SCCOTTISH INDEPENDENCE: We need to unite and hold Westminster to account, writes Stephen Jardine
Just before 6am on 12 September 1997 I stood on Calton Hill in Edinburgh and prepared to present GMTV live from Edinburgh. Our top story was the news that Scotland had just delivered a resounding vote in favour of devolution.
As the seconds ticked down to going on air, a black cab rattled up the hill and stopped near us. I thought it was a guest for the programme but instead a man jumped out, ran to the side facing Leith and screamed at the top of his voice “Freedom”.
If his enthusiasm was dampened by the reality of what followed, I can’t begin to imagine how he is feeling today.
Along with nearly half the nation, I’m sure he will be downcast and bitterly disappointed. No-one likes to come second, especially when so much is at stake.
I’ve voted in every election since I received the vote but sometimes it has been a depressing experience. At the last European elections, the staff at my polling station had to break off reading paperbacks to give me a ballot paper. With a turnout of just 33 per cent, I’m not surprised they were as bored as the electorate.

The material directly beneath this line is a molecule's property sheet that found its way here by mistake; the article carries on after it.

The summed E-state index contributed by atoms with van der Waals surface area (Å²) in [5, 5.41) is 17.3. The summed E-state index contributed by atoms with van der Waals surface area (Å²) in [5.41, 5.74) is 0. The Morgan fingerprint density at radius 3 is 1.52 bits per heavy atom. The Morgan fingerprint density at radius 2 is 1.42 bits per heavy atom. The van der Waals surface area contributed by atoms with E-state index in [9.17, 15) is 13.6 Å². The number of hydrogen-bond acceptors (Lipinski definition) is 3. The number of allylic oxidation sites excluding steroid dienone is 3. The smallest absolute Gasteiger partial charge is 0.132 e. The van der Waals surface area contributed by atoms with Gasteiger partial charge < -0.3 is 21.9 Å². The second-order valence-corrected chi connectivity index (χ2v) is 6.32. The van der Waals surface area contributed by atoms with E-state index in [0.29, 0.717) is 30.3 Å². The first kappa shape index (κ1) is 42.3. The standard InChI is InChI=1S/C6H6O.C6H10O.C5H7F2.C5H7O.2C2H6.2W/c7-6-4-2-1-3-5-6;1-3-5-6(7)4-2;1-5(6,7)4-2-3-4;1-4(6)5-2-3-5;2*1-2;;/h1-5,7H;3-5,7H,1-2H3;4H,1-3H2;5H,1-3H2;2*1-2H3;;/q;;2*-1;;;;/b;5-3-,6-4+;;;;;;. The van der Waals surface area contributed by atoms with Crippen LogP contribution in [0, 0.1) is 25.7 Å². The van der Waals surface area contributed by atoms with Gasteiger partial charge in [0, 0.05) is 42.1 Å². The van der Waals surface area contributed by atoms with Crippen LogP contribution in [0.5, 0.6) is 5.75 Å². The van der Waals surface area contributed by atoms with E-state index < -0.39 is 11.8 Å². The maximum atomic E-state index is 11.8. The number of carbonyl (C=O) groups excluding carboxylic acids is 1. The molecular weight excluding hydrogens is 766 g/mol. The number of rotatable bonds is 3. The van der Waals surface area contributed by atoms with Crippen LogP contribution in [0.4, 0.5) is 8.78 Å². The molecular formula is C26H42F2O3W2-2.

In contrast, Thursday delivered a whopping 84.59 per cent turnout. That is the most encouraging aspect of the referendum.
The engagement showed Russell Brand’s rant about apathy, and not voting, to be the trite nonsense it was. People haven’t given up on politics. Politics just needs to matter to them and the big challenge facing politicians is to carry that forward to future elections.
Alex Salmond has been statesman-like in defeat as he was throughout this campaign. He recognises a silent majority simply didn’t share his vision or his belief. His supporters can blame that on big business, media scare tactics and even Nick Robinson but that is to denigrate voters just because they don’t share your view.
None of us will live our lives always getting the political outcome from elections we want, but that is the nature of democracy and the measure of our maturity as a nation is how we cope with an outcome we don’t want, and deal with our neighbours who wanted something different.
One of the saddest things I’ve heard in the last 24 hours was an 18-year-old Yes supporter who was interviewed in the early hours of Friday morning. In tears, she said she was devastated and would never vote again as a result.
Bringing her back to the ballot box depends on Scotland uniting in the days and weeks ahead, and London-based politicians delivering on the promises they have made.
No change is not an option. Where deprivation is at its worst in Scotland, the calls for something different were loudest.
We need the levers to deal with that while respecting the united wish of the majority.
Politicians need to deliver but it’s also down to every single one of us to show Scotland isn’t just for polling day, it’s for life.